Now let’s assume that there is a movement in the market that pulls the price of ETH to $300 and the price of LTO remains the same on the centralized exchange. Due to the price movement, we can now see that our scale is off balance relative to the market price because people can now swap 1 ETH for 3500 LTO on Uniswap when the market price on a centralized exchange is $300 for 1 ETH.
In response, someone can now put ETH into the pool, draw out LTO, then sell the LTO back for ETH on the centralized exchange for profit, and then repeat. They can do this until the pool has balanced out and reflects the current market price on a different exchange.
As a result, third party arbitrages play a large role in maintaining the correct ratio of token to Ethereum in Uniswap pools.
Liquidity providers and Liquidity token
When an Exchange contract is first created for a token, both the token and Ethereum pools are empty. The first person that deposits into the contract is the one that determines the ratio between the token and Ethereum. If they deposit a ratio that is different from what the current market rate is, then an arbitrage opportunity is available. When liquidity providers are adding to an established pool, they should add a proportional amount of token and Ether to the pool. If they don’t, the liquidity they added is at risk of being arbitraged as well.
In addition, larger liquidity pools are beneficial to users because they allow for larger swaps to happen without skewing the token to ETH ratio too far along the curve. Uniswap incentivizes users to add liquidity to pools by rewarding providers with fees that are collected by the protocol. A 0.3% fee is taken for swapping between Ether and a token and roughly 0.6% is token for token to token swaps.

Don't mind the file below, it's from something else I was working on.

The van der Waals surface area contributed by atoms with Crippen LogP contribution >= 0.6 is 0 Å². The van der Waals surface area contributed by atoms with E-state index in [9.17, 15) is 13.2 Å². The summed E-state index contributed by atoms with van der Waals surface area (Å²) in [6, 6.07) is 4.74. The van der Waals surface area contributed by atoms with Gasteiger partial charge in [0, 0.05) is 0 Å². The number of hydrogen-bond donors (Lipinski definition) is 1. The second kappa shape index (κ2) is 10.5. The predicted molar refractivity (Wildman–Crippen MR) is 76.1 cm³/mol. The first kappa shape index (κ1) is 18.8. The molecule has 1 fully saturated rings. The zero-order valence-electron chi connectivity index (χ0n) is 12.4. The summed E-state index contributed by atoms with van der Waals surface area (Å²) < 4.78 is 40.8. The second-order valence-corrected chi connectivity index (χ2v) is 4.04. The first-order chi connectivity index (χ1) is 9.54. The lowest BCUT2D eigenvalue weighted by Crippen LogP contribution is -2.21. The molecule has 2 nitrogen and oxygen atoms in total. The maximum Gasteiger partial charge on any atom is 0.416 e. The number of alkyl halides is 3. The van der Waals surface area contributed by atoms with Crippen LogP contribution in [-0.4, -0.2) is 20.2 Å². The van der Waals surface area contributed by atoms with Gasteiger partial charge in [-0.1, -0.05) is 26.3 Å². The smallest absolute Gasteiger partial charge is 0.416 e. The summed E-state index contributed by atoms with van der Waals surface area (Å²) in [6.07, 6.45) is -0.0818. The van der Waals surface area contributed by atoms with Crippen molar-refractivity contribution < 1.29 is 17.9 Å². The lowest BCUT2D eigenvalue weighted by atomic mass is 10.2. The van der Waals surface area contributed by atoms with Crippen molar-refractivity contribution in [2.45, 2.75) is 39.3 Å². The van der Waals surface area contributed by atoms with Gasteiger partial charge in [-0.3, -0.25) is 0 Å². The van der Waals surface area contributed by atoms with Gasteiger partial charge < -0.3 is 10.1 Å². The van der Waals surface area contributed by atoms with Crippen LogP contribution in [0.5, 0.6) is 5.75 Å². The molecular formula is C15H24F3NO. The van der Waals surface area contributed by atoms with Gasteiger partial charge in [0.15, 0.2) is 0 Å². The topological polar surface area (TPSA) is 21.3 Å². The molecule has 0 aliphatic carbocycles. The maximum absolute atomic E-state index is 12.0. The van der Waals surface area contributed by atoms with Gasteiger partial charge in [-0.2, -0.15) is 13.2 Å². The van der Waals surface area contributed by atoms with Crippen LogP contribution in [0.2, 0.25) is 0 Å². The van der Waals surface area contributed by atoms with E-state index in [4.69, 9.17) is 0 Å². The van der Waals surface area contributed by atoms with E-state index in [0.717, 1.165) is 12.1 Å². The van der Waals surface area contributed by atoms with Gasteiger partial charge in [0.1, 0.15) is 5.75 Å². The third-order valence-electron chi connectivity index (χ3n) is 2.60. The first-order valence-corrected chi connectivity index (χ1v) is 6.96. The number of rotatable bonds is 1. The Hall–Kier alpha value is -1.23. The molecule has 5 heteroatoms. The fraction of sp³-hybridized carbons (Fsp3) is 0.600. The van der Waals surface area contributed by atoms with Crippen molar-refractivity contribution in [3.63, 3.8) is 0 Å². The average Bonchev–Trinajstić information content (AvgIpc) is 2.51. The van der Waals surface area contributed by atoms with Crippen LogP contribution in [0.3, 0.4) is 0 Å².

Lastly, special ERC20 tokens known as liquidity tokens are minted to the provider’s address in proportion to how much liquidity they contributed to the pool. The tokens are burned when the user wants to receive the liquidity they contributed plus the fees that we accumulated while their liquidity was locked.
The current proposal is divided in three different phases and will roll out chronologically.
Phase 1: LTO Network will run a community vote for 5 days from 18th of September until 22nd of September, letting the community decide whether we pursue and execute the proposal or not and also deciding what the amounts are going to be of the liquidity provided by LTO and the reward for other liquidity providers.
Phase 2: If the proposal wins a majority of the community vote then LTO Network will start off by adding liquidity into the ETH/LTO liquidity pool on Uniswap. The ETH/LTO liquidity pool will consist of 50% LTO and 50% ETH, which can be accessed on Uniswap. LTO Network will incentivise liquidity providers with X amount LTO of rewards per week (Determined by the voting results). This will happen through our very own staking portal for ETH-LTO liquidity token.
Phase 3: Once users provide ETH/LTO liquidity on Uniswap, users will need to stake their ETH-LTO liquidity tokens through our own staking portal into the liquidity provider rewards staking contract. Rewards will be sent out manually at the end of each week on friday.
Community Voting Portal
Sources and inspiration:
- Binance : https://www.binance.com/en/trade/BTC_USDT?layout=pro
- DefiPrime : https://defiprime.com/uniswap-liquidity-pools
- CoinGecko : https://www.coingecko.com/
- CoinMarketCap : https://coinmarketcap.com/
- Ethresearch : https://bit.ly/2RmPdRI
- EthHub : https://bit.ly/2Fvux7j
- Liquidity Provider Reward : https://bit.ly/3klwBxX